Don't expect a lot from Denso, but have to try.

The ECU from you has been donated to this project - 😔, if you need one let me know - will replace. Not to be a hoarder, but have three other operational ECUs - the original, spare I bought, plus the one that came with the 1200 carcass out of Ontario. The interesting part about these ECUs is that the engine operated the same regardless of which one I used - no fast idle, and a disgusting fuel smell on first start in the morning. Since you cannot change/vary any ECU parameter/setting, timing, fuel mixture and such cannot be changed and the issue will never go away. I expect that the 1800s will have issues as time goes on, but its FI system is more modern - is there an O2 sensor on the 1800?

A fellow I correspond with on the Facebook SE-i and Limited Edition forum, has an '85 Limited Edition, his second in about as many years, and he has a fuel mixture and idle issue. He wants to adjust the TPS to try and get rid of the issues but this has not been my experience.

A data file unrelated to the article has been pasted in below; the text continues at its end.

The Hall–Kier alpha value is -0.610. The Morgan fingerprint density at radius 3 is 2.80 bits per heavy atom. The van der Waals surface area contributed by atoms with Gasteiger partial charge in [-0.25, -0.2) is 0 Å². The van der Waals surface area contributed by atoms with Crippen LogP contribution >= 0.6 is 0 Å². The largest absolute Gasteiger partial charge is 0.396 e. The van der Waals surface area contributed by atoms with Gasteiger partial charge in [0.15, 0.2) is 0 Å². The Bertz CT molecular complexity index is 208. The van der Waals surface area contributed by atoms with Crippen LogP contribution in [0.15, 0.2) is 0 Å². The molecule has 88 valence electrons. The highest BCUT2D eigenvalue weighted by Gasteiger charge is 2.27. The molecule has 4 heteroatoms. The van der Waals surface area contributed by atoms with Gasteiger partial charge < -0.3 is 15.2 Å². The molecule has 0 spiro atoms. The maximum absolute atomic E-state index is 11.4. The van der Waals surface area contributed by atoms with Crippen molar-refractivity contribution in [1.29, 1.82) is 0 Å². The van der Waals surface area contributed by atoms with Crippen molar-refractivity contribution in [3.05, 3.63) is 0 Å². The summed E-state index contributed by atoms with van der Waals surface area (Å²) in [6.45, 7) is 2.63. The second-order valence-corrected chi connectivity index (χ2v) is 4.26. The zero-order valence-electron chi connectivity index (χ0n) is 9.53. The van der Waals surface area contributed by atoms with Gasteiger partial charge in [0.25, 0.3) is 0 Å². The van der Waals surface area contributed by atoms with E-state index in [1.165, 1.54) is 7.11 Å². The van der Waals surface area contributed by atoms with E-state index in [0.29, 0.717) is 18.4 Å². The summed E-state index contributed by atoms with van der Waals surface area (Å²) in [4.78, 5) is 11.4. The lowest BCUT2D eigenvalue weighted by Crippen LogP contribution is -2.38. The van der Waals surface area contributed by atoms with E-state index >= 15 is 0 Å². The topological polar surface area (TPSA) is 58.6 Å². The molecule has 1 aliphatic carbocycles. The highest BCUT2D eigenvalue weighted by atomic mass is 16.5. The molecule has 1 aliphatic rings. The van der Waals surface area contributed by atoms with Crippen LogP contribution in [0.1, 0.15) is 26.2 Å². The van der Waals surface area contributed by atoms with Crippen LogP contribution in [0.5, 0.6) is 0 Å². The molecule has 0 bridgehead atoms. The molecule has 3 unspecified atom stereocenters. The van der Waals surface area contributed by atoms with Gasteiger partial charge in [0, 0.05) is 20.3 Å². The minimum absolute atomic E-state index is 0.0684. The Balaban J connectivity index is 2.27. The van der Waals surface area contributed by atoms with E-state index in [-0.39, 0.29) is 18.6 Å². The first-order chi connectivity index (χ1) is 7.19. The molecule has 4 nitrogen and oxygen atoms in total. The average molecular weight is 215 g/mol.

I think I mentioned that Pim on the CX500 forum has been trying to fix/mod/change CX650 turbo CFI ECUs but has had little success. He is looking at the Speeduino, and other ECUs I suspect as replacement ECUs.

As I mentioned above, replacing/modernizing CFI components that are known to work with a specific ECU is a good consideration at the start of a project such as this. Trying to make an old design work with newer technology can be a stumbling block preventing real progress.

These Limited Edition and SE-i models are very robust and keep going, and going as you mention. It's when an issue occurs that people tend to think about bailing. Most owners will never attempt a project such as this, but as a retired old gentleman, can't leave this stone unturned. Should have an alternative part/component available just in case.

Long answer to your post.
Yesm the GL1800s have O2, knock, phase-of-the-moon. Newer ones even more. At least you don't have to acknowledge reading the safety card on every start as long as you own it.